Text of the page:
Addison Central School recognized for energy efficiency
RICHMOND — State and federal officials joined with Efficiency Vermont and the Vermont Superintendents Association earlier this month to confer Energy Star recognition on 11 schools, including Addison Central School. The sought-after designation indicates that the schools are in the top 25 percent nationally for energy efficiency, and that they meet stringent standards for health, ventilation, comfort and lighting quality.
The Nov. 7 award ceremony also marked the launch of Project Green School, a unique collaboration that will seek to put all Vermont schools on the path toward Energy Star designation by 2020.
In addition to Addison Central, the other schools recognized were Camels Hump Middle School; Clarendon and Woodbury elementary schools; Shelburne Community School; Waits River Valley School; and Brattleboro, Champlain Valley, Harwood, Lake Region, Mount Mansfield union high schools.
The Environmental Protection Agency presented Energy Star flags to delegations from each of the schools being honored.
“Washington could learn a lot from the way these schools are taking practical steps to save money while reducing environmental impact,” said Congressman Peter Welch, who was at the event. “Project Green School is yet another example of Vermont’s trailblazing efforts on energy efficiency and renewable energy. Congratulations to Efficiency Vermont and the School Energy Management Program for their leadership on the simple and practical notion that saving energy can create jobs, cut utility bills and improve the environment.”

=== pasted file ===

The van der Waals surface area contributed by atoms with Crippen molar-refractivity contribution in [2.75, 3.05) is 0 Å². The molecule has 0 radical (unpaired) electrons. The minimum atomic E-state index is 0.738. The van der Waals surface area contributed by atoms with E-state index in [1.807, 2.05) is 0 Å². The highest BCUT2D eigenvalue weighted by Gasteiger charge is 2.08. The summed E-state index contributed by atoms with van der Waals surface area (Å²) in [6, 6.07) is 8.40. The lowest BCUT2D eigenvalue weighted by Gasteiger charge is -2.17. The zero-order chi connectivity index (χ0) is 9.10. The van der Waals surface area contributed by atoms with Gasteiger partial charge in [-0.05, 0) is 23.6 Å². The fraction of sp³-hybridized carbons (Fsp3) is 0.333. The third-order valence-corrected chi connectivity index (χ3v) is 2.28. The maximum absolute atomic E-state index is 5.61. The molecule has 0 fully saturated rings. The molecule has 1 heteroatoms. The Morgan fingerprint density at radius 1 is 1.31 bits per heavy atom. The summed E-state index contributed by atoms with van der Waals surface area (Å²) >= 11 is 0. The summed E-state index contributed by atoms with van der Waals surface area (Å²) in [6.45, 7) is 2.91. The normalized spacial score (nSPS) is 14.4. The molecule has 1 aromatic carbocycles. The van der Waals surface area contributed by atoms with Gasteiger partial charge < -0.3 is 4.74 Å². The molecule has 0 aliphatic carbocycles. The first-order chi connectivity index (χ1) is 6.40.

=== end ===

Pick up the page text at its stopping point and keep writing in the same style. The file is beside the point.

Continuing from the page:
Over the last 13 years, Efficiency Vermont and the Vermont Superintendents Association’s School Energy Management Program have supported 1,200 energy efficiency projects at 350 schools, delivering $43 million in energy savings over the lifetime of the projects. In the area of renewable energy, Vermont has pioneered the use of woodchip heating systems. Today, some 5.6 million square feet of space in Vermont schools is heated this way, with an annual savings of $2.6 million per year, and 30 percent of all Vermont public school students attend a wood heated school.
“The 11 schools we are honoring today have done great work,” said Jim Merriam, director of Efficiency Vermont. “But the steps they have taken are within reach of any school in our state. With focused effort and enhanced support through Project Green School, we are looking forward to helping every community in Vermont provide a healthier and more energy efficient environment for their students.”
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